Dry Skin: 3 Signs That Indicate Lack Of Skin Care May Not Be The Only ProblemBy Toby Tunwase
You already know (or at least your dry, cracked heels, knuckles, and cheeks do) that the winter is harsh on the skin. However, eczema and psoriasis are more significant skin conditions than chapped skin, which only indicates your skin needs more moisture. An itchy rash and discoloration of the skin characterize both conditions.
That’s basically the only way to distinguish them; otherwise, they might be interchangeable.
Are you still confused about the nature of the issue? If you suspect that your skin problems may be more serious, read on.
When your skin is dry and cracked, and water does nothing for you.
If a hefty application of moisturizer helps your dry skin, it’s probably just winter dry. However, psoriasis may be present if the skin is dry, flaky, and covered with what appear to be thick, well-defined, red, scaly areas.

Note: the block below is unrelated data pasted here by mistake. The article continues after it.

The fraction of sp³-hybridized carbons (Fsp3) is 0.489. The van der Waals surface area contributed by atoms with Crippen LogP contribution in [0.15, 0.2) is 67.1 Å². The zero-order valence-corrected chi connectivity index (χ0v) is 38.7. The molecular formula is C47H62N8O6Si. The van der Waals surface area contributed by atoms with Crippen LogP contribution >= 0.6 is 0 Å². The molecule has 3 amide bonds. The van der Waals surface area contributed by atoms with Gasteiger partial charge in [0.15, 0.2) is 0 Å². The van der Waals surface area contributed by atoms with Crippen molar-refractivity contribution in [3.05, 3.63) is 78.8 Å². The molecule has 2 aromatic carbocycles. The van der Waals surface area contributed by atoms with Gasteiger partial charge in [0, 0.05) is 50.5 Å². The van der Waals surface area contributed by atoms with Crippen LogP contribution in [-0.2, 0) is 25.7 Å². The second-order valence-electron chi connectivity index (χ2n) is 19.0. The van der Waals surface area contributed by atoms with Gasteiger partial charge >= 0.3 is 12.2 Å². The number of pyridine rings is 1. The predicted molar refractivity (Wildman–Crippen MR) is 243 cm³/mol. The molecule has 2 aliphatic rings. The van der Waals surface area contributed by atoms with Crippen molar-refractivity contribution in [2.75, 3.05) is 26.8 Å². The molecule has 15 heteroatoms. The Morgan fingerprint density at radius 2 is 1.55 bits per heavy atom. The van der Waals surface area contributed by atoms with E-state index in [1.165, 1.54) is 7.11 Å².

In its earliest stages, psoriasis frequently manifests as dry skin or itchy skin with no outward indications of the disease.
Your skin is intensely itchy.
Slight dryness of the skin might be irritating. But if it persists despite numerous applications of lotion, it could indicate a more serious condition like eczema or psoriasis.
According to the NPF, people with both illnesses may experience painful or irritating itching or burning of the skin. That’s especially true among persons with eczema.
When you’re experiencing outbreaks where you least expect them: on your knees and elbows.
You have more than simply dry skin, and the location is a huge giveaway. Psoriasis can form everywhere on the body, including the belly button, scalp, and more. However, doctors say it most frequently appears behind the elbows and on the front of the knees.
On the other hand, eczema involves different places, appearing in the crook of the elbows and the back of the knees.
If you have psoriasis, it can disrupt your life significantly. However, you don’t have to let it stand in the way, and you can continue living as you do now. Talk to a professional, and they’ll help you learn how to go about your life despite your diagnosis.